Cristy C. Road, a Miami-raised, Brooklyn-based, Cuban-American illustrator, writer, and of course, total dreamboat, is no stranger to DIY, punk, queer, zine, and activist communities all over the place, and certainly no stranger to the pages of Bitch magazine. You might recognize her work from covers of books such as We Don't Need Another Waveand The Revolution Starts at Home, or maybe you've caught her on tour with Sister Spit The Next Generation when they rolled through your town, or perhaps you've flipped through an issue or two of Green Zine, or you stole your ex's copy of Bad Habits, or you saw her band play in someone's basement, or maybe you've never heard of her at all, but basically, she's a big deal, not to mention a badass. This is what happened when I sat down for a chat with her on a sunny Friday morning, pajamas on, and breakfast in hand. Cristy shared her feelings about everything from her art, to astrology, to racial dynamics in radical communities, to cats and brunch. It's all here for you to read, so let's get started!
You know when you come across a super rad zine artist and you're really into their work, then you casually waltz into a comic shop, and you find one or two of their zines from years and years ago, but you get pretty bummed that the zine and comic shops in your area don't have a sufficient selection, so you scour the Internet but can only find so many other things, then you realize you've wasted hours looking for who has the lowest shipping costs? You then proceed to read every interview with them, you learn all you can about their life, then you step back for a minute, and it hits you—maybe you're a little obsessed with the artist and you feel weird about it, but you end up e-mailing them professing your undying love for them and their work anyway? Please tell me this isn't something only I go through.
Regardless, starting right here, right now, I will be taking you on a journey, showing you why I love three incredible queer zine artists, and why you should love them too.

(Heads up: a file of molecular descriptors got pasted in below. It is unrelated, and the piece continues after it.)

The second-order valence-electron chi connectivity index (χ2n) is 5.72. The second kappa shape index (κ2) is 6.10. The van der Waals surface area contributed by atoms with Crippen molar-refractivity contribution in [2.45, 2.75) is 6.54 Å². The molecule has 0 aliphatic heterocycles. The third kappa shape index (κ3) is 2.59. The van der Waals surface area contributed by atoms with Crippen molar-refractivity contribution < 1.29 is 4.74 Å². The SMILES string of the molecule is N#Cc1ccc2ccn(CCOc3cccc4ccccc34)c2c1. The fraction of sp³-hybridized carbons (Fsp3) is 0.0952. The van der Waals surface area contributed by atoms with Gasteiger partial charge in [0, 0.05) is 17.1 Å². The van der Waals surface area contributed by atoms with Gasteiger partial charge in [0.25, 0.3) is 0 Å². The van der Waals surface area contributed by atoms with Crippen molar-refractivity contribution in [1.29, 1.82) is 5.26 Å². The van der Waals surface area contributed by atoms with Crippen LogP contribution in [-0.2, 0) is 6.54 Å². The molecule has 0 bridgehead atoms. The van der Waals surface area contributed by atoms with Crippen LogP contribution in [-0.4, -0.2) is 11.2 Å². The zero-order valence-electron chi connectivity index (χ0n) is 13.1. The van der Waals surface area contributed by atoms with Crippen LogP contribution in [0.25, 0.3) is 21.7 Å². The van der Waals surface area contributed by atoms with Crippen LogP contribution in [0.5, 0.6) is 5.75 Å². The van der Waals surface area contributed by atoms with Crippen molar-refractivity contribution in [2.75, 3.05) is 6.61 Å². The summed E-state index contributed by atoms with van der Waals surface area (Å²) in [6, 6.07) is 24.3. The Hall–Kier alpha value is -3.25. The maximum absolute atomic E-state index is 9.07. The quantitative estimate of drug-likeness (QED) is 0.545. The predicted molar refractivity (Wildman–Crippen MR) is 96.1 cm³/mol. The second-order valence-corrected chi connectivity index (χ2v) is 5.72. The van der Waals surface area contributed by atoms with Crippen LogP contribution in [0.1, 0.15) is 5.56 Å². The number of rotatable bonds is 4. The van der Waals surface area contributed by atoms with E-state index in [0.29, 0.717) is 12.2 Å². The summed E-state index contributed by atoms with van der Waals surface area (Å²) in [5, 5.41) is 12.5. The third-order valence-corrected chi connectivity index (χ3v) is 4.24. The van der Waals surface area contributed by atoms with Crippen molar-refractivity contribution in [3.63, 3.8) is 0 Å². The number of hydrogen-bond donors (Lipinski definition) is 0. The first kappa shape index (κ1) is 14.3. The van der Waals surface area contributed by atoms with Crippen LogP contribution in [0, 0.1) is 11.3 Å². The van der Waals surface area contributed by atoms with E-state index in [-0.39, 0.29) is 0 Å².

Brooklyn-based artist Lorna Simpson produces visual works that both isolate and confront conventional views on identity, ethnicity, and history. A majority of her recent work portrays black American women casually posed in standalone scenes or everyday interactions, inviting viewers—herself included—to question what divisions exist between society's past and present.
I fall more in love with the work of Catherine Eyde every time I look at her art. Her colorful renditions of women, creatures and landscapes both ordinary and fantastical walk the line between twee and haunting, like a gorgeous, uneasy mixture of Grimm's fairy tales, Alice's Adventures in Wonderland and feminist sci-fi.
"Buzz" is a current art show curated by Hungry Eyeball installed inside Tender Loving Empire, an impressively multi-tasking collective. "Buzz" contains works by five Portland, Oregon based artists: Chelsea Fletcher, Amy Ruppel, Rebecca Artemisa, Kinoko and Wesley Younie. Although it is too late to see Y La Bamba play an intimate show for the opening night (darn it!), it is fortunately not too late to see the art. "Buzz" will be in the Tender Loving Empire gallery until November 2nd. More after the jump!
How, exactly, does one become an artist-in-residence at a sanitation department? If you want to do it the way Mierle Ukeles did it, first you get expelled from Pratt for making "pornographic" abstract art. Then you have a baby. Then you write a rad manifesto that redefines everyday maintenance work as fine art. Then you make landfills into beautiful public parks! Easy peasy.